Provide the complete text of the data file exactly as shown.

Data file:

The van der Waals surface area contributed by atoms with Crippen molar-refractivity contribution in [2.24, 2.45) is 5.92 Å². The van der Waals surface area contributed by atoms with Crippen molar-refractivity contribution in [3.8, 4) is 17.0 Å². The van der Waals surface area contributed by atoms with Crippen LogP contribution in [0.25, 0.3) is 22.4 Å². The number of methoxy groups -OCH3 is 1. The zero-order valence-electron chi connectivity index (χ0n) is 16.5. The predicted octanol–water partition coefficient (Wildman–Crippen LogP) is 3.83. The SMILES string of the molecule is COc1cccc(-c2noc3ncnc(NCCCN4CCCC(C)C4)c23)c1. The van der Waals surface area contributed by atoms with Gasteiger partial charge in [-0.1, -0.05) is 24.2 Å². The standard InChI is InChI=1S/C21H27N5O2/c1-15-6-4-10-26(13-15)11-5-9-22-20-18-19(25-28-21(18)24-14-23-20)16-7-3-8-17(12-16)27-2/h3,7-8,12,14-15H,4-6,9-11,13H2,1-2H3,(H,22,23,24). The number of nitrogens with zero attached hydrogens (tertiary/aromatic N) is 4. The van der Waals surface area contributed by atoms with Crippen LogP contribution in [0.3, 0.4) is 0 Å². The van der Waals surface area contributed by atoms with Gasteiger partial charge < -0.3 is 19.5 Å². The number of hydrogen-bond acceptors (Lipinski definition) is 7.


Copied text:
The van der Waals surface area contributed by atoms with Crippen molar-refractivity contribution in [2.24, 2.45) is 5.92 Å². The van der Waals surface area contributed by atoms with Crippen molar-refractivity contribution in [3.8, 4) is 17.0 Å². The van der Waals surface area contributed by atoms with Crippen LogP contribution in [0.25, 0.3) is 22.4 Å². The number of methoxy groups -OCH3 is 1. The zero-order valence-electron chi connectivity index (χ0n) is 16.5. The predicted octanol–water partition coefficient (Wildman–Crippen LogP) is 3.83. The SMILES string of the molecule is COc1cccc(-c2noc3ncnc(NCCCN4CCCC(C)C4)c23)c1. The van der Waals surface area contributed by atoms with Gasteiger partial charge in [-0.1, -0.05) is 24.2 Å². The standard InChI is InChI=1S/C21H27N5O2/c1-15-6-4-10-26(13-15)11-5-9-22-20-18-19(25-28-21(18)24-14-23-20)16-7-3-8-17(12-16)27-2/h3,7-8,12,14-15H,4-6,9-11,13H2,1-2H3,(H,22,23,24). The number of nitrogens with zero attached hydrogens (tertiary/aromatic N) is 4. The van der Waals surface area contributed by atoms with Crippen LogP contribution in [0.3, 0.4) is 0 Å². The van der Waals surface area contributed by atoms with Gasteiger partial charge < -0.3 is 19.5 Å². The number of hydrogen-bond acceptors (Lipinski definition) is 7.